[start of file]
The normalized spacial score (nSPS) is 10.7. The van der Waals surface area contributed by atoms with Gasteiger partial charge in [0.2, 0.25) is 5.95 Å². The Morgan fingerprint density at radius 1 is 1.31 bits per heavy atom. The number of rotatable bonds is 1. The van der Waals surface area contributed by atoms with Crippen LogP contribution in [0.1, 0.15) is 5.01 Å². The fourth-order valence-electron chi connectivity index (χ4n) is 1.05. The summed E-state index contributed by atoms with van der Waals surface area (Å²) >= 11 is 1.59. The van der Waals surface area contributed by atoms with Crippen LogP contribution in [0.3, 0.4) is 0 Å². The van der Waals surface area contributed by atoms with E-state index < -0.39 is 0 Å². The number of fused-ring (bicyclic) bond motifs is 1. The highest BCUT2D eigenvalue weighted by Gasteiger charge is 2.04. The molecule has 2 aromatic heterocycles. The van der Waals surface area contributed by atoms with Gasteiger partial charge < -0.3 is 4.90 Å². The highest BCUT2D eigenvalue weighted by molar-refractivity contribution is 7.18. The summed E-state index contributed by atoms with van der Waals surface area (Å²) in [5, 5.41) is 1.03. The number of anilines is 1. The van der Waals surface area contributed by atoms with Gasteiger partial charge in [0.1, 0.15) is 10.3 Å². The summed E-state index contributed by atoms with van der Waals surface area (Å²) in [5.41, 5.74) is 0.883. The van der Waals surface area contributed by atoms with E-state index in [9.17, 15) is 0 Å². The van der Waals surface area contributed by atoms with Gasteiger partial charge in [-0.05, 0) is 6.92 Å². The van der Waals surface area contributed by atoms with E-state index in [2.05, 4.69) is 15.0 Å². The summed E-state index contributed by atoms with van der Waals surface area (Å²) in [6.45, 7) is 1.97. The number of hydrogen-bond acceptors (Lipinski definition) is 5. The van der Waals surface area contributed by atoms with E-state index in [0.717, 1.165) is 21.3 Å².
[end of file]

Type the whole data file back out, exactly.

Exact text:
The normalized spacial score (nSPS) is 10.7. The van der Waals surface area contributed by atoms with Gasteiger partial charge in [0.2, 0.25) is 5.95 Å². The Morgan fingerprint density at radius 1 is 1.31 bits per heavy atom. The number of rotatable bonds is 1. The van der Waals surface area contributed by atoms with Crippen LogP contribution in [0.1, 0.15) is 5.01 Å². The fourth-order valence-electron chi connectivity index (χ4n) is 1.05. The summed E-state index contributed by atoms with van der Waals surface area (Å²) >= 11 is 1.59. The van der Waals surface area contributed by atoms with Crippen LogP contribution in [0.3, 0.4) is 0 Å². The van der Waals surface area contributed by atoms with E-state index < -0.39 is 0 Å². The number of fused-ring (bicyclic) bond motifs is 1. The highest BCUT2D eigenvalue weighted by Gasteiger charge is 2.04. The molecule has 2 aromatic heterocycles. The van der Waals surface area contributed by atoms with Gasteiger partial charge < -0.3 is 4.90 Å². The highest BCUT2D eigenvalue weighted by molar-refractivity contribution is 7.18. The summed E-state index contributed by atoms with van der Waals surface area (Å²) in [5, 5.41) is 1.03. The number of anilines is 1. The van der Waals surface area contributed by atoms with Gasteiger partial charge in [0.1, 0.15) is 10.3 Å². The summed E-state index contributed by atoms with van der Waals surface area (Å²) in [5.41, 5.74) is 0.883. The van der Waals surface area contributed by atoms with E-state index in [9.17, 15) is 0 Å². The van der Waals surface area contributed by atoms with Gasteiger partial charge in [-0.05, 0) is 6.92 Å². The van der Waals surface area contributed by atoms with E-state index in [2.05, 4.69) is 15.0 Å². The summed E-state index contributed by atoms with van der Waals surface area (Å²) in [6.45, 7) is 1.97. The number of hydrogen-bond acceptors (Lipinski definition) is 5. The van der Waals surface area contributed by atoms with E-state index in [0.717, 1.165) is 21.3 Å².